For those who have had the pleasure of reading the ever-popular Practical Magic series by Alice Hoffman, you’ll know that they provide the perfect witchy vibes to get you in the mood for a spooky season.
Our love for the series first began when we saw the movie Practical Magic as kids, which featured two young sisters who come into their powers amid the backdrop of their witchy aunt’s gothic manor.
About The Practical Magic Series
Alice Hoffman has written several books for this series, one of which dates way back to medieval Salem, featuring the first witch in the family line Maria, who places a love curse on their bloodline.
The novels move through time, with one based in the 1960s hippie-loving era, and all the way through to the modern day.
These books often confuse new readers, because there are two different ways of approaching them.
One way to read them is in chronological order, based on the book’s timeframe, and another is by order of publication.
Here, we list them in chronological order, but the choice of how you read these remains entirely up to you.
To find out more, simply keep reading below, as we take a closer look.
The first book that we’ll be looking at is Magic lessons. This book features Maria Owens, the first witch in the Owen’s bloodline.
She falls in love with a lawman in medieval Salem, and once he finds out her true identity, he vows to have her hanged.
As a result, she curses her own bloodline, so that none of her future family members have to suffer the painful consequences of love.
But, Maria begins to regret her decision as she falls in love with an illustrious sailor, and with her daughter beginning to dabble in the dark arts, she’ll need him more than ever.
- Immersive – Hoffman creates a highly immersive atmosphere that drives you right back to the period it’s set.
- Spooky – With elements of the book being set in the deep dark woods of New England, it’s perfect for getting you in the spooky mood.
- World Building – We love that even though Hoffman wrote this after Practical Magic, she does a great job of world-building and giving an in-depth insight into concepts re-visited in later books.
- Weighty – Compared to the other novels in the series, this is considered to be the weightiest read of them all.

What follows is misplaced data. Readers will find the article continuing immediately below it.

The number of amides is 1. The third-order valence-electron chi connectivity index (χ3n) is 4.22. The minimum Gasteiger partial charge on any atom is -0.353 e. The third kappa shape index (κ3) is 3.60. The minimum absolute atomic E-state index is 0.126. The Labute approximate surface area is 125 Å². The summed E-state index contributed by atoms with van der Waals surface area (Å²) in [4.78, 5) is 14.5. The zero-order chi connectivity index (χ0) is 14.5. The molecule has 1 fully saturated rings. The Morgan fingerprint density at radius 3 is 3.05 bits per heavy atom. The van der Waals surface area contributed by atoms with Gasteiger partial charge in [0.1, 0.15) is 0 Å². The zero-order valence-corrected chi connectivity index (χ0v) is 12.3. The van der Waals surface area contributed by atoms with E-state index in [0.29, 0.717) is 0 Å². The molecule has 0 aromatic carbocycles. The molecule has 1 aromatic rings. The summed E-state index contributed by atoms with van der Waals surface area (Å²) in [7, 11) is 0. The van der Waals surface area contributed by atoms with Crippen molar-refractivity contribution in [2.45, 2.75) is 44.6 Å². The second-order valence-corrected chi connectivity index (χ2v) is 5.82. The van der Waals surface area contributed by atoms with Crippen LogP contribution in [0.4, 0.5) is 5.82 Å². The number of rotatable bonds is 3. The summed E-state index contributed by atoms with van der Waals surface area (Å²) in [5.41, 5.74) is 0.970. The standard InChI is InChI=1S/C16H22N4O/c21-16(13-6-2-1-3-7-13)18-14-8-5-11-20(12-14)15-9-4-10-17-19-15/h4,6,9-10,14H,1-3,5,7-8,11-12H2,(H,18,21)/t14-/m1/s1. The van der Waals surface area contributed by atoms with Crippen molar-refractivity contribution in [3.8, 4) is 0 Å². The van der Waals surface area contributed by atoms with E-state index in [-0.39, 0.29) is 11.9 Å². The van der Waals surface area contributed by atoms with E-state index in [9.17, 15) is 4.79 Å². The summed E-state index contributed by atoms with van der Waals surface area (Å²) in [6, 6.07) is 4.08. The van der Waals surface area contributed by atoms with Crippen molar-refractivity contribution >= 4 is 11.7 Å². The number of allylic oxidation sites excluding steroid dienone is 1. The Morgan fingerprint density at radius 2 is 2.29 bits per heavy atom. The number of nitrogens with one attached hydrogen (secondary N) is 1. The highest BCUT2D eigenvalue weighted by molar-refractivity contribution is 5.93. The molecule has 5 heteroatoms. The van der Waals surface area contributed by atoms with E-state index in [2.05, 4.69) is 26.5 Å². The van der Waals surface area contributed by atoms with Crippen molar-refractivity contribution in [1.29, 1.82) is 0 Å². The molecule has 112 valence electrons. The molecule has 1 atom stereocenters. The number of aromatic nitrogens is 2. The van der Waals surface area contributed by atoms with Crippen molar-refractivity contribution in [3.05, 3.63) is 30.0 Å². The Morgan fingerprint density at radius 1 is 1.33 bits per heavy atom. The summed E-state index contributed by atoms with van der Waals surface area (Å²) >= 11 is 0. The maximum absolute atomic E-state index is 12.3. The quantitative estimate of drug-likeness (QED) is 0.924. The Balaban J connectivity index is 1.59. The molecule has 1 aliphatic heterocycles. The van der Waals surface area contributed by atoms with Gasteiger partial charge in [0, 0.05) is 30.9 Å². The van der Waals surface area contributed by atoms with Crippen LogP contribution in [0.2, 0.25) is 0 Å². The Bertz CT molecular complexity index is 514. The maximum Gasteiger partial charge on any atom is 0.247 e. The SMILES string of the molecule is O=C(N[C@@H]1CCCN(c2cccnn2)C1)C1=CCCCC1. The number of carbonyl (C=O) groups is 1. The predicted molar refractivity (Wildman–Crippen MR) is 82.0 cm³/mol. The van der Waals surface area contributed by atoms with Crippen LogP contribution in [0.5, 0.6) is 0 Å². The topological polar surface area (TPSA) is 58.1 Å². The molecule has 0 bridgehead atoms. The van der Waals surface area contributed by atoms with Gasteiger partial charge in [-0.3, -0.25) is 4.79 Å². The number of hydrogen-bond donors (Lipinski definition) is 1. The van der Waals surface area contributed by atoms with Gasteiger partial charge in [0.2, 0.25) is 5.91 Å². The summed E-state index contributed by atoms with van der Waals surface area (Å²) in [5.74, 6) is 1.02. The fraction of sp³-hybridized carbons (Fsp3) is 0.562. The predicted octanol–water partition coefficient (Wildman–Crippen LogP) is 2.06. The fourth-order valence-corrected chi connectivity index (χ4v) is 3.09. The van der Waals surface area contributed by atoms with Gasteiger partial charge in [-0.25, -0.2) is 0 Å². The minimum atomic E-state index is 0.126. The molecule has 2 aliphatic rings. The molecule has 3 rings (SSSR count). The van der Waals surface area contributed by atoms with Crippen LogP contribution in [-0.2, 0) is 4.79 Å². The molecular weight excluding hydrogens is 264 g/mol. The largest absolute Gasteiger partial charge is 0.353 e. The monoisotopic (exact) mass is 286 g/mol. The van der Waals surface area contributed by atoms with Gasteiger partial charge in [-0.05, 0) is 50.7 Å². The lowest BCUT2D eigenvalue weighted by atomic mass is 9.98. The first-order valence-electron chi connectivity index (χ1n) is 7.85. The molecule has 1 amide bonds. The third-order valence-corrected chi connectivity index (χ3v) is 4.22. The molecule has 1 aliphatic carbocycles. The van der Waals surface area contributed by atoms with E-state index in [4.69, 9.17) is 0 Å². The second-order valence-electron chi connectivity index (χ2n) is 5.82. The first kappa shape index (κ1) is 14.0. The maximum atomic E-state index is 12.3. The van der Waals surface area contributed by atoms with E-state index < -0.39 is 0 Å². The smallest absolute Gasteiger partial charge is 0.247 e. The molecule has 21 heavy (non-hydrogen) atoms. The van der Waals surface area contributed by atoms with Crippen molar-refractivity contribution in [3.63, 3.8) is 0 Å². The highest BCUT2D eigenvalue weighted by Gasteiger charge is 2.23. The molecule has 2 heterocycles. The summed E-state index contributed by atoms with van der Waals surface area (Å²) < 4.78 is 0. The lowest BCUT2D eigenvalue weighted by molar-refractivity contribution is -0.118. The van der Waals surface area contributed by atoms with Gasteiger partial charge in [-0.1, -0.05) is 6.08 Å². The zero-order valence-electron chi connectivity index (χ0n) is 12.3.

- Archaisms – Some readers might struggle with the narrative, as it contains a lot of archaisms throughout the book.
The second in the series, called the Rules of Magic, follows sisters Jett and Bridget who are featured later in the Practical Magic series.
This takes place in the 1960s during their youth. They’re invited to stay with their strange, witchy aunt, who over the course of one glorious summer, teaches them everything they need to know about magic.
That is everything except how to not fall in love.
The Owens sisters must navigate their way through the curse on their family, and battle through heartbreak using the bonds of sisterhood.
- Feminist – As with all of Hoffman’s books, this one is incredibly female-driven, and places sisterhood at the forefront of the novel.
- Atmospheric – For those who are lovers of the 1960s, you’re going to adore this book. Hoffman captures the time period perfectly and uses it as a backdrop.
- Descriptive – Hoffman is great at providing detailed descriptions throughout her novels to really show the reader how her characters are feeling at any given moment.
- Setting – Although this will be a pro for many, some people might not care for the setting of the novel.
- Pacing – The pacing at the beginning of the novel might appear to be a little slow for some.
In the third book of the series, we find ourselves following sisters Gillian and Sally as they go to live with their aunts after their family is killed in a skiing accident.
As different from each other as fire and ice, Sally is a hapless romantic and bookworm, and Gillian is reckless and impulsive.
Their bond, however, lasts throughout their lives, and they must band together to defeat a spell gone wrong.
All the while, they try to navigate their way through the family curse and try not to fall in love. Easier said than done.